Parental Liability in the E.U.: Mitigating Liability at Various Stages of Portfolio Company Ownership (Part Three of Three)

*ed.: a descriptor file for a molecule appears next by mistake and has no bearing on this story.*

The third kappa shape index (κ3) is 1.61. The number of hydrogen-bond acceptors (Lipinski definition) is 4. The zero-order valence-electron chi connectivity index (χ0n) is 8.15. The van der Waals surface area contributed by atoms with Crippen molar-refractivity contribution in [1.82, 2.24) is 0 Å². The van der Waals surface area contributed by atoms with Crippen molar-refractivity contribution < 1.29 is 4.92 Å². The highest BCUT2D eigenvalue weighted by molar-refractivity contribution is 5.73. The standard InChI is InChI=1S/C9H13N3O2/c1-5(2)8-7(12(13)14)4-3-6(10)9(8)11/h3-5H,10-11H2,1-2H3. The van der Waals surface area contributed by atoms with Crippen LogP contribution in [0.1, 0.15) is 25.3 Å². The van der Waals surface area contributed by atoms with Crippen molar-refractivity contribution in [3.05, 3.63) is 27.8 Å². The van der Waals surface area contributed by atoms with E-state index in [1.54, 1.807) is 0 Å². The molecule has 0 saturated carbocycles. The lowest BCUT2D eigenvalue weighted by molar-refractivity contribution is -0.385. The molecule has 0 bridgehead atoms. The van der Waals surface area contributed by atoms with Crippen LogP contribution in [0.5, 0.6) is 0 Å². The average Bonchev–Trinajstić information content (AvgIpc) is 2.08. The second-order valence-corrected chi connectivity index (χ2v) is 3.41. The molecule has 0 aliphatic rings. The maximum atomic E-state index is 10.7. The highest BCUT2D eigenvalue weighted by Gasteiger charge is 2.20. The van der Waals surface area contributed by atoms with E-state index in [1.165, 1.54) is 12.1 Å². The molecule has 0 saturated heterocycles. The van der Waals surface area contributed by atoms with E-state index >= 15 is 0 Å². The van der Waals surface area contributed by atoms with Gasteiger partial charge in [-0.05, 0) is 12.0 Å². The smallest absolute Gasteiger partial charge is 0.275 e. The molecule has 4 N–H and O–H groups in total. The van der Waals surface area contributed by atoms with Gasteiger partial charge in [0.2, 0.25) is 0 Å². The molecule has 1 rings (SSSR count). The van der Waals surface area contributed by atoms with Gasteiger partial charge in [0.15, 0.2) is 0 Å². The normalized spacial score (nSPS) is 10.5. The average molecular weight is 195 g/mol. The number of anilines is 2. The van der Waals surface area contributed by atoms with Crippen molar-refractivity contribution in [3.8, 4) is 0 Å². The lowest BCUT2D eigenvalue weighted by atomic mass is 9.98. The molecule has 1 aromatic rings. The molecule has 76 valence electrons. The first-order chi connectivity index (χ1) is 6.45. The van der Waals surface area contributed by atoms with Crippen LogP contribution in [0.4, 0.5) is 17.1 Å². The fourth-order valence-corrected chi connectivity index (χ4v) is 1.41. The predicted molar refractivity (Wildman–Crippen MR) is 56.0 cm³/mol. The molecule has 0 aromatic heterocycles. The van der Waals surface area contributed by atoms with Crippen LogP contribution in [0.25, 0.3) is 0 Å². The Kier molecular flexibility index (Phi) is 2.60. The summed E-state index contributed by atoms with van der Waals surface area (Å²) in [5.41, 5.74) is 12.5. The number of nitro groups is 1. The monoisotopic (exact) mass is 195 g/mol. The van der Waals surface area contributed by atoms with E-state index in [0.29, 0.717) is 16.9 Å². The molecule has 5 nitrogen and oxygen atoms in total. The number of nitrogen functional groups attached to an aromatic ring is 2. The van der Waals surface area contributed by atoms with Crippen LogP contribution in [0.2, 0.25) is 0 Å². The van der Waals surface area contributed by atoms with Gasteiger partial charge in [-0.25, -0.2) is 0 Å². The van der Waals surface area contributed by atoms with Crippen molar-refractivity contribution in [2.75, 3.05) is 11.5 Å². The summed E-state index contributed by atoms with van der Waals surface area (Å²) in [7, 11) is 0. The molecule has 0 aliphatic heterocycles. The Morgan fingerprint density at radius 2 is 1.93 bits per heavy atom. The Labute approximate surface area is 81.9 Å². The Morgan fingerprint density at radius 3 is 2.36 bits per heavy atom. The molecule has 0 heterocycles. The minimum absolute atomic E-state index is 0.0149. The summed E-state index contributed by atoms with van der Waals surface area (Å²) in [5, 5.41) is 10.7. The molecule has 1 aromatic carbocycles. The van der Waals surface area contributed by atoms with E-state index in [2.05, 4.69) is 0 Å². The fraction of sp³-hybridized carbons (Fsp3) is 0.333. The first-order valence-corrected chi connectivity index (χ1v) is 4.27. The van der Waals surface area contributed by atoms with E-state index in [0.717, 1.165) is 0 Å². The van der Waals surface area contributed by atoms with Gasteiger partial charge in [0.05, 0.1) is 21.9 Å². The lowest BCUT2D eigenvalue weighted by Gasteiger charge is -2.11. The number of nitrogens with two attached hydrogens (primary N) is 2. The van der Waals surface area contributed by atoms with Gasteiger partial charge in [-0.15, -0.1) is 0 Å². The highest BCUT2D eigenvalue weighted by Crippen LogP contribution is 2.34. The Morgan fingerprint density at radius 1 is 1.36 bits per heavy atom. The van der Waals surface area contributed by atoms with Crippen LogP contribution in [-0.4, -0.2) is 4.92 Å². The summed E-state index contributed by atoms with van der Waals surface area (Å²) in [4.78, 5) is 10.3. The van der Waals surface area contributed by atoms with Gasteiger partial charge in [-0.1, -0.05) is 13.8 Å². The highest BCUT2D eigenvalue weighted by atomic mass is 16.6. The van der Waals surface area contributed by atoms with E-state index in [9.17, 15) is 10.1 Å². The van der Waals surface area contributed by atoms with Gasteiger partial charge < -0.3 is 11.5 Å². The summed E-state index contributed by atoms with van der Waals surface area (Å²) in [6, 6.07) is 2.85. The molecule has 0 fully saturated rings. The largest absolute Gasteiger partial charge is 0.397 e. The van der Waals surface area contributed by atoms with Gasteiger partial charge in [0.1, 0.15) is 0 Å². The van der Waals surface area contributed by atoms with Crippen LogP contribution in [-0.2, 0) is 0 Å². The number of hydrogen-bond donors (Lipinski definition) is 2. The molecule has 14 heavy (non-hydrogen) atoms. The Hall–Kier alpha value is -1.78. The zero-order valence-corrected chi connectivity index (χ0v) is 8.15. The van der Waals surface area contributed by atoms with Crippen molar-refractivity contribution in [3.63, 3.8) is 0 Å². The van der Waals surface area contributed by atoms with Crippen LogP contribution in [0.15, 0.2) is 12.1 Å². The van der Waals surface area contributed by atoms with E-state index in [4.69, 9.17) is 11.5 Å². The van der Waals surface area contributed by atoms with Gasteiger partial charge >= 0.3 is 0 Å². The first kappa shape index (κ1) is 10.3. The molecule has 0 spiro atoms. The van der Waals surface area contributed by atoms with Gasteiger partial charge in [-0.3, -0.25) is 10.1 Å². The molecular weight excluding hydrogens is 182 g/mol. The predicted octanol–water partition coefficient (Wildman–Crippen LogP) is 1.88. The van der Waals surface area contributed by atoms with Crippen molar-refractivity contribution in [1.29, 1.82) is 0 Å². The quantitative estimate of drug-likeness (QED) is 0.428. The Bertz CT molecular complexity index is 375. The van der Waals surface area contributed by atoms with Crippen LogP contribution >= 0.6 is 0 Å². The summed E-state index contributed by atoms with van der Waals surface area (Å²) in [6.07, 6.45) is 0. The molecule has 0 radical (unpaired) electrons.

Certain statutory concepts make it prohibitively difficult for E.U. parent entities to completely avoid liability for violations by their subsidiaries of the E.U. competition law or the General Data Protection Regulation. This liability can not only harm the value of investments, but it can also expose private equity (PE) sponsors and other parent entities to tens of millions of Euros in fines from E.U. regulators and potential civil lawsuits. The prudent move, therefore, is for PE sponsors and other parents to endeavor to mitigate this potential liability throughout the investment process. This final article in a three-part series prescribes measures PE sponsors can take to reduce potential parental liability in the E.U. from antitrust or data protection violations by their portfolio companies during and after the acquisition process. The first article described how the statutory “undertaking” concept extends liability to parent entities, as well as the potential reputational risks, fines and civil damages PE sponsors can face for violations. The second article analyzed the rebuttable presumption by the E.U. Commission and courts that a parent exercises decisive influence over its subsidiary’s actions, difficulties in refuting it and four common misconceptions about how parents can avoid that risk. For more on issues pertinent to sponsors and investors in the E.U., see “Dechert Attorneys Consider Impact of the GDPR (Part One of Two)” (Feb. 21, 2019); and “How Hard Is Brexit Expected to Impact Alternative Fund Managers?” (Dec. 13, 2018).

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